Chief, Border Security Regulations Branch
Department of Homeland Security


REPORT UNDER 5 U.S.C. sect. 801(a)(2)(A) ON A MAJOR RULE
(RIN: 1651-AA72)

(i) Cost-benefit analysis

DHS conducted a cost-benefit analysis of this interim final rule. DHS estimates that the annualized costs will be $16 million to $118 million. These costs are for U.S. and foreign-based air and sea carriers. Quantified benefits of $17 million to $29 million to carriers and CBP are for annual travel authorizations denied by ESTA that prevent inadmissible persons from applying for admission under the VWP at a United States port of entry. Non-quantified benefits are enhanced security and efficiency.

(ii) Agency actions relevant to the Regulatory Flexibility Act, 5 U.S.C. sections 603-605, 607, and 609

The rule is published as an interim final rule, and, therefore, a regulatory flexibility analysis is not required under the Act. Nonetheless, DHS has considered the impact of the rule on small entities and determined that this rule will not have a significant economic impact on a substantial number of small entities.

(iii) Agency actions relevant to sections 202-205 of the Unfunded Mandates Reform Act of 1995, 2 U.S.C. sections 1532-1535

DHS concluded that this interim final rule will not result in the expenditure by state, local, and tribal governments, in the aggregate, or by the private sector, of $100 million or more in any one year (currently adjusted for inflation to $127 million), and it will not significantly or uniquely affect small governments. Therefore, no actions were deemed necessary under the Act.

(iv) Other relevant information or requirements under acts and executive orders

Administrative Procedure Act (APA), 5 U.S.C. sections 551 et seq.

DHS issued this rule as an interim final rule. DHS concluded that this rule addresses requirements that are procedural in nature and does not alter the substantive rights of aliens from VWP countries seeking admission to the United States; this final rule is therefore exempt from notice and comment requirements under 5 U.S.C. sect. 553(b)(A). DHS also concluded that this rule is exempt from APA rulemaking requirements under the “good cause” exception under 5 U.S.C. sect. 553(b)(3)(B), because the rule improves the security of the VWP.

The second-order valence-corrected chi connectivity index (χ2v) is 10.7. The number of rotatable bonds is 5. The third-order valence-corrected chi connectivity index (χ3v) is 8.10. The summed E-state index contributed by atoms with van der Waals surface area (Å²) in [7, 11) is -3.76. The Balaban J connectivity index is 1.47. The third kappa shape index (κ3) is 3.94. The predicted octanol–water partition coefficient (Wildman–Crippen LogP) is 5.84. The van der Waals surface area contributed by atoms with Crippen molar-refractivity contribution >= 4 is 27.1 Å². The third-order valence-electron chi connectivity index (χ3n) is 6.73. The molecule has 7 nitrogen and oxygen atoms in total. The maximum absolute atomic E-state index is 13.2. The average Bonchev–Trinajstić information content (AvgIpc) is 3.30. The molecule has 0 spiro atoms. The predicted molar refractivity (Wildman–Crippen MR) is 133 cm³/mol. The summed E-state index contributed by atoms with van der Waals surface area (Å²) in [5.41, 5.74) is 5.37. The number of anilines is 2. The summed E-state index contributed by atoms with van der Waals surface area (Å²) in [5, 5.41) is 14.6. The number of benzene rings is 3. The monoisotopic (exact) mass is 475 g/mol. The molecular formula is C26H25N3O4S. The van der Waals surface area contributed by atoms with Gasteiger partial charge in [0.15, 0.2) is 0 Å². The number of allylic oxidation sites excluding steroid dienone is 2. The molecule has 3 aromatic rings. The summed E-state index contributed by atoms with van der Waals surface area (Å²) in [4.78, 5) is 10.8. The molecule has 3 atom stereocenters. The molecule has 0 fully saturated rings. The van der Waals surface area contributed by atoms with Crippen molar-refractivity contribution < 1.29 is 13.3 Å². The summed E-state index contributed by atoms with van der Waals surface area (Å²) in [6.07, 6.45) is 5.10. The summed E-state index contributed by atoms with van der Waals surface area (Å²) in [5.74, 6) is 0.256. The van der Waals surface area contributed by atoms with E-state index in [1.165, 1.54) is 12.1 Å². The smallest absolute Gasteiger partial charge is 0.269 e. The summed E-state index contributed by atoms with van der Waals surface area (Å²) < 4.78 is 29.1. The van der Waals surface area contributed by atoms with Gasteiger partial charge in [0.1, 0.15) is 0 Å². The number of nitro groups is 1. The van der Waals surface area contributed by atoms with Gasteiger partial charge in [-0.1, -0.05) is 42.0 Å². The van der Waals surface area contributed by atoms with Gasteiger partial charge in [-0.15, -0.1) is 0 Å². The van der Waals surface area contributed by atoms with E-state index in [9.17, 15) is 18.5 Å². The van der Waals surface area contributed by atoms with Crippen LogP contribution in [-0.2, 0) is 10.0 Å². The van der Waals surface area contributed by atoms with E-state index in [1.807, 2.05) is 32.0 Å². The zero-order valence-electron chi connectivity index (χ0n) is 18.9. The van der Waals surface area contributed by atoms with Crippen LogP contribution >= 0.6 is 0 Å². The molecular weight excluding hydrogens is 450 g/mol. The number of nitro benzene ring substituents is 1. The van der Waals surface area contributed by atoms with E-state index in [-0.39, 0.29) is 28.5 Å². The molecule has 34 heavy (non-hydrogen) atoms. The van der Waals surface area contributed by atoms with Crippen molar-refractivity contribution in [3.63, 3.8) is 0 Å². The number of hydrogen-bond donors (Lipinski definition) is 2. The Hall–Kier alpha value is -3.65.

Paperwork Reduction Act, 44 U.S.C. sections 3501-3520

This interim final rule contains a collection of information that has been reviewed and, pending receipt and evaluation of public comments, approved by the Office of Management and Budget (OMB), under Control Number 1651-0111.

Statutory authorization for the rule

This interim final rule is authorized by section 711 of the Implementing Recommendations of the 9/11 Commission Act of 2007, Pub. L. No. 110-53. See also 8 U.S.C. sections 1103, 1187.

Executive Order No. 12,866

OMB reviewed this rule and considers it to be a “significant regulatory action” under Executive Order 12,866.

Executive Order No. 13,132 (Federalism)

DHS determined that this rule will not have substantial direct effects on the states, on the relationship between the national government and the states, or on the distribution of power and responsibilities among the various levels of government.